Reply
  • Ania
    Posted February 13, 2014 at 18:18 | Permalink

    I love this post:), how sweet is the smile at Kuba’s face and to see all of you sooo happy:). You’ve heard already that you’re sooo inspiring, haven’t you? :) Here is my story…
    I used to believe that when someone says that something is impossible, it would mean that he or she is right, and I would walk away with my head down…and I’ve started to read this blog, about how you are managing to organize those trips (even if the people around might say: come on, travel with kids?, Come on, you can’t just travel with Kuba like that? and other stupid things) and I saw that they are all wrong, because it’s so easy to stay at your own comfort zone without taking any risk at all. About one year and a half I left behind my job which I hated, friends and family whom I love, and went to a 18 000 village in Northern part of France in order to join my boyfriend. Yes it’s true, it wasn’t easy. And to make this long story short: In just one year and half I managed to learn French, received some financial help from French government to be able to live without job, started some HR course (yes I want to work in it), now we finally moved to a bigger town (200 000 people), and after about a 4 month long struggle with French companies that would never hire me due to my accent, that they would always find someone else, better, smarter etc… I’m about to start a week internship in a recruitment company and afterwards another 3 month long internship in another company in HR department (and hope to get job after). And what about my boyfriend (who is not French neither)… we got engaged and we are getting married (maybe in 2015):). And do you know what I heard from some new made Polish friends once I got to France? Don’t you hope that here you will even find any good job (you can pick up tomatoes if you want, but no more than this ). Thank you, guys:)

    Reply
    • Anna Alboth
      Posted February 14, 2014 at 10:50 | Permalink

      Good luck, with everything, Ania!

      Reply
  • Posted February 13, 2014 at 18:56 | Permalink

    Uwielbiam Twoje wpisy. Jest w nich tyle pozytywnych emocji. Cudownej podróży Wam życzę. Tacy ludzie jak Wy przyciągają tylko dobrych ludzi. Pozdrawiam serdecznie z Wiednia
    Kasia

    Reply
    • Anna Alboth
      Posted February 14, 2014 at 10:51 | Permalink

      Dzięki! Pozdrowienia do Wiednia!!

      Reply
  • Ericka Jones
    Posted February 13, 2014 at 20:35 | Permalink

    Your blog is my most favorite thing to read on the internet. Maybe even my favorite of stuff not on the internet? And everything you post about Kuba makes me sob so many tears of overwhelming joy. It is all just so beautiful!

    Reply
    • Anna Alboth
      Posted February 14, 2014 at 10:51 | Permalink

      Thank you, thank you, thank you.

      Reply
  • Hanka
    Posted February 14, 2014 at 07:38 | Permalink

    Aniu, jesteś niesamowita – kipiąca energią, pozytywnymi emocjami, zawsze wszystko na TAK! cudownie, zarażasz tym, dziękuję bardzo! Mnie się właśnie ten Paryż od dawna marzy…

    Reply
    • Anna Alboth
      Posted February 14, 2014 at 10:52 | Permalink

      No to czekam na pozdrowienia z Paryża!! :) powodzenia!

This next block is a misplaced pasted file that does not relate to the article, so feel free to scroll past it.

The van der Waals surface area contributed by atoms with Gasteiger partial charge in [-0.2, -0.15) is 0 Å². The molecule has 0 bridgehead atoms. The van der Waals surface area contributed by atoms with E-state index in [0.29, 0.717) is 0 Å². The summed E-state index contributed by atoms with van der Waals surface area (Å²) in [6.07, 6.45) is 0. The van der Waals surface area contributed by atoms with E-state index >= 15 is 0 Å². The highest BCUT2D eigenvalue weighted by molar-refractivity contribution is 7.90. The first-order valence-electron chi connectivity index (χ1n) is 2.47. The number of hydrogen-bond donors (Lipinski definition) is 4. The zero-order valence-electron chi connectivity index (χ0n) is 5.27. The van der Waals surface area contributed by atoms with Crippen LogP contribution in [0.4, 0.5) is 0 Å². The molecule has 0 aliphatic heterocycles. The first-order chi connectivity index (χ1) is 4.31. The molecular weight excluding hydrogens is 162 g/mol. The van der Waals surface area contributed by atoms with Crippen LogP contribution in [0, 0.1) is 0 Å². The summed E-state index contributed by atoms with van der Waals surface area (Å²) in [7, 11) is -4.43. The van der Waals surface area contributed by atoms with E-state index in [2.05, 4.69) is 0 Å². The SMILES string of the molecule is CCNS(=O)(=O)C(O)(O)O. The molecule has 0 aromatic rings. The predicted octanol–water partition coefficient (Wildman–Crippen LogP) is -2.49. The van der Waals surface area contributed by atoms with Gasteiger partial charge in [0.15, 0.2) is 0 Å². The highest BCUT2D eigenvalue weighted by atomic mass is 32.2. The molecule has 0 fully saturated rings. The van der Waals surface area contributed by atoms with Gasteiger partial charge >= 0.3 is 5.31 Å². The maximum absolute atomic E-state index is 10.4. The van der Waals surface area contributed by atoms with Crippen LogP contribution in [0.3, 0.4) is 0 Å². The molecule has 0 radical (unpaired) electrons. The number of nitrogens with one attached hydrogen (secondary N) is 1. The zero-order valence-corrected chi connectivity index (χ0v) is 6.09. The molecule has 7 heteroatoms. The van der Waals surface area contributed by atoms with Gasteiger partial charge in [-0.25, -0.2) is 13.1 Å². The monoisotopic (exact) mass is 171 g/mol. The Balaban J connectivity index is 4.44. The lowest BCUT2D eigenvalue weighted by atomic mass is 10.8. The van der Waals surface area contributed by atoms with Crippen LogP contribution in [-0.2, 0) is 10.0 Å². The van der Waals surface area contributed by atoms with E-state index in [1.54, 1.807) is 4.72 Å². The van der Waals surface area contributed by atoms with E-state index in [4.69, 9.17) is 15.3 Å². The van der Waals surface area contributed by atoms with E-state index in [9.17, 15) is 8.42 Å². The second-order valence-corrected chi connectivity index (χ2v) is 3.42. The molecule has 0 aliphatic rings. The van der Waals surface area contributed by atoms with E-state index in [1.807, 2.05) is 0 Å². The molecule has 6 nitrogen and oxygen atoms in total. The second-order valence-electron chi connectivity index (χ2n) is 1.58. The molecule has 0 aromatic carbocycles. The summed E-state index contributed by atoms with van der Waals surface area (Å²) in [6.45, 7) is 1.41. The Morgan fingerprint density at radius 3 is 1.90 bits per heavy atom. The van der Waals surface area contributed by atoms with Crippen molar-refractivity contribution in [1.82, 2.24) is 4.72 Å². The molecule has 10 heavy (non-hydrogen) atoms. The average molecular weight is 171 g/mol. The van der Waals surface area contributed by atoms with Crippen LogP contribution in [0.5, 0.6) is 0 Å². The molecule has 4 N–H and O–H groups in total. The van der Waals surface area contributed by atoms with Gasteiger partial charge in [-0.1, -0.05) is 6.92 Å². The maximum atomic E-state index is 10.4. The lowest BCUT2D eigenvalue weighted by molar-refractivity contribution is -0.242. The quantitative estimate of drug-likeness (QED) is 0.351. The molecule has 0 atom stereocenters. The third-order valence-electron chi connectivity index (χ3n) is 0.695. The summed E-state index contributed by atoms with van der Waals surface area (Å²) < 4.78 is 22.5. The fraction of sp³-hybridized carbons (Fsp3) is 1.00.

Reply
  • Kamila
    Posted February 23, 2014 at 11:37 | Permalink

    Absolutely amazing!!! You really show best characteristics of who we can live -passion for life, kidness, love, hope and faith.all the best.xx

    Reply
  • Posted February 27, 2014 at 20:57 | Permalink

    Awesome. Meeting strangers and having these moments really make traveling worth it.
    And this really makes me want to visit Spain this year!

    Also, any hints on your next trip! I’d love to hear about it!

    Reply
  • Magdalaena
    Posted October 13, 2014 at 20:07 | Permalink

    Przeklejam mój komentarz z gazety:

    “Ale jeśli naprawdę czegoś chcesz, to wszystkie te problemy są do pokonania.”
    Nienawidzę takiego motywacyjnego bełkotu. Jeśli naprawdę czegoś chcesz, to albo to Cię spotka albo nie. I w wielu przypadkach bardziej liczy się los, przypadek i inni ludzie niż Twoje własne starania.
    I wydawałoby mi się, że jeśli ktoś ma w rodzinie osobę poważnie niepełnosprawną, to jest świadom tych realnych nieprzekraczalnych ograniczeń. Które lepiej zaakceptować niż z nimi walczyć.

    Reply
    • Anna Alboth
      Posted October 13, 2014 at 21:24 | Permalink

      A jak ja nie wierzę w los i przypadek? :) (a o ludziach, którzy wspierają tu jest dużo!) Mogę sobie akceptować albo nie to, co chcę? Bo dla mnie to jest właśnie *lepiej*. Dzięki! I dzięki za komentarz!

      Reply
      • Magdalaena
        Posted October 13, 2014 at 21:49 | Permalink

        “A jak ja nie wierzę w los i przypadek? :) ”

        IMHO to tak jakby nie wierzyć w grawitację ;-)

        “Mogę sobie akceptować albo nie to, co chcę? Bo dla mnie to jest właśnie *lepiej*.”

        Oczywiście, że możesz akceptować to, co chcesz.
        I z tego co, co piszesz wynika właśnie, że bierzesz pod uwagę realne ograniczenia swojego brata np. przed lotem zaznaczałaś, że jest osobą niepełnosprawną, wybrałaś miasto przyjazne wózkowiczom. I super, że dobrze się bawiliście.
        Ale nie mówiłaś sobie, że za rok Twój brat na pewno będzie zdrowy i wtedy pojedziecie razem do dżungli.

        I w Twoim artykule przeszkadza mi nie tyle sam opis podróży, co taka motywacyjno – hurraoptymistyczna gadka. Bo zawsze jak coś takiego słyszę, to podawane przykłady są mocno naciągane, nie dotyczą rzeczy naprawdę niemożliwych według współczesnej wiedzy, ani takich które nie zależą od woli danej osoby.
        Nie wiem, dlaczego podróże właśnie często występują w roli takiego pozornie niemożliwego marzenia, a nikt nie pisze o zdrowiu czy relacjach społecznych. Przecież w dzisiejszych czasach podróż to tylko kwestia pieniędzy (czasami niezbyt dużych) i organizacji (w granicach możliwości przeciętnego Polaka).

        Jako przykład z drugiego końca skali podam brak rodzeństwa – jestem jedynaczką i w pewnej chwili uświadomiłam sobie, że już nie mam szans na brata albo siostrę. Mówi się trudno.
        Tak samo ze zdrowiem: choruję na celiakię i wiem, że aktualnie na tę chorobę nie ma lekarstwa. Zamiast się miotać, akceptuję to i staram się ułozyć sobie jak najwygodniejsze życie na diecie bezglutenowej.

        Reply

Post a Comment

Your email is kept private. Required fields are marked *